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- 10/05/2018

Silicones: making the EU’s digital innovation agenda a reality

TKS News

There are two types of people in the world: those who take technology for granted, and those who are amazed at how far we’ve come in recent years. For me, the pace at which digital innovation has progressed over the last decade is simply mind-blowing. With a 12% growth rate year-on-year in Europe alone, the digital economy is shaking up all aspects of our lives – from telecoms and banking to healthcare and cars. Our devices are ever-smaller, sleeker and faster, and technologies such as batteries, LEDs and semi-conductors are revolutionising sectors which we had never even envisaged them for. We live in an era of possibility.

The EU is rising to the challenge and meeting the Fourth Industrial Revolution head on, with its new Industrial Policy Strategy, R&D funding programmes such as Horizon 2020, and the emergence of myriad initiatives to get the EU’s innovation ball rolling – such as the recently launched EU Battery Alliance. Next month’s European Industry Days will focus on innovation and technology as a backbone for growth. Guided by the concept of ‘Made in Europe’, the upcoming EU policy proposals will certainly push European innovation forward.

But Europe’s continued participation in the global technology race requires a solid production chain. A great idea cannot materialise without great execution. Working ‘behind-the-scenes’ to deliver innovation to markets, silicones have provided solutions to some of the biggest challenges faced by innovative technologies: How do you prevent overheating? How can we protect electronic components from corrosion? How can we shield batteries from the risk of electric surges or fires – and how can we regulate the temperature of batteries as we move to large-scale applications, such as electric vehicles?

A unique set of characteristics has enabled silicones since the 1960s to fix many technical headaches, spurring innovation forward.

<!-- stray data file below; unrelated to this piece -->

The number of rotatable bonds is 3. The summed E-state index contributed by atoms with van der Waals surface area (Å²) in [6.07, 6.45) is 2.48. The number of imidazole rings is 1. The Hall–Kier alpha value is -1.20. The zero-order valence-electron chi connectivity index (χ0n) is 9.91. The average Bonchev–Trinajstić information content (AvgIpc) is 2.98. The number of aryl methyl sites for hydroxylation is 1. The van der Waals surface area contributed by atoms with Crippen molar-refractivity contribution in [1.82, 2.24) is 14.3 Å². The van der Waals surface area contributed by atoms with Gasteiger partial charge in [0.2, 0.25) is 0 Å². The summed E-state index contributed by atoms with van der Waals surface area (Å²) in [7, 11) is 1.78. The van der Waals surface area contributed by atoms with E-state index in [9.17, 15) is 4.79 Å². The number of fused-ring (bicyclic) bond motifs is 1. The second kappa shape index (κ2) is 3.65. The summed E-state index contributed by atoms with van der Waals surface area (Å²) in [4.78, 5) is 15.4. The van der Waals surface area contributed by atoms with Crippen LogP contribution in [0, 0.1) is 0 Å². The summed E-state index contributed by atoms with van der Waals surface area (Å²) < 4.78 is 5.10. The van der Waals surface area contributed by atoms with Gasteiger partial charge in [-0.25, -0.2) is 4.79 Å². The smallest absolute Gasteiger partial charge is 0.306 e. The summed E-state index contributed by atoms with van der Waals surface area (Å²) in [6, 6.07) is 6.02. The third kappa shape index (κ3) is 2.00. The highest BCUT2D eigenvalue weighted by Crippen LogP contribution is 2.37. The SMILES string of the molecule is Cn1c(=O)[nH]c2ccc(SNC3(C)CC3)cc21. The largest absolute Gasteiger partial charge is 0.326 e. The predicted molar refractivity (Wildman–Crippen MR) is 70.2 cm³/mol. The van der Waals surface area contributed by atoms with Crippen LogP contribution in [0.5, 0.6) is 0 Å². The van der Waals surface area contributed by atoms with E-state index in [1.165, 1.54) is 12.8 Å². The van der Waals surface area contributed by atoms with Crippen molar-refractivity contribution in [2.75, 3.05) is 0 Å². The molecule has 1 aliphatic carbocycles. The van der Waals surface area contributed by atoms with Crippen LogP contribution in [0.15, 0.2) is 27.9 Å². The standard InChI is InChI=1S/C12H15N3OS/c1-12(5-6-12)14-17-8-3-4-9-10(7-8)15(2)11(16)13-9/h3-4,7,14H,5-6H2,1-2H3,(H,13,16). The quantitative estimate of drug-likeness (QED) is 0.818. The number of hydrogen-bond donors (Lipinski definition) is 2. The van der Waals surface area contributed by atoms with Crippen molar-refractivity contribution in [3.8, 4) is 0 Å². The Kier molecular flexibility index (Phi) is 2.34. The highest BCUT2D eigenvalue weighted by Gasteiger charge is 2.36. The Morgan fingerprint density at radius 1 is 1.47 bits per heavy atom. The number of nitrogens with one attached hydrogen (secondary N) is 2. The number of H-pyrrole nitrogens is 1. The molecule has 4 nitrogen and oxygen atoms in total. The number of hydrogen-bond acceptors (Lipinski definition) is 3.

Silicones are stable over a wide temperature range, meaning they can effectively dissipate heat in increasingly compact and powerful components, making electrical products more reliable – a fundamental prerequisite for electronic chips and semi-conductors in industrial motors, locomotives and power supplies that require high voltage switches. Silicones can withstand this high voltage, and can provide excellent electrical insulation and – which is essential for semiconductors, in cell phones, base station satellites and radars, or for protecting optical fibres in the telecoms sector. Silicones give electronics the ability to absorb vibration and shock, an essential feature for safety in transport – particularly as we increasingly move towards autonomous vehicles.  Silicones form airtight seals which protect equipment from dust and other contaminants, and are resistant to UV, ozone and moisture, providing improved light performance and extended product life, and protection from the elements. In LED devices, clear silicone gels and elastomers are used to encapsulate individual diodes in applications such as aviation display lighting, industrial machine lighting, rail and road signalling systems and stage and theatre lighting.

This is why silicones are natural partners for digital technologies and innovation. Industry figures from 2015 reveal a total of 35,000 metric tons of silicone products were sold in Europe to the electronics market alone, with a value of €600 million, and the industry employs 1.7 million people across Europe in related sectors. As the EU raises the bar for home-grown technology, silicones continue to provide the support which will make innovation work, and work better.

To me, technological progress will always be astounding, for the simple fact that innovation tends to deliver the unthinkable. But with silicone technology, there’s a high chance that if someone has thought of it, it can become possible.

Dr Pierre Germain, CES Secretary General


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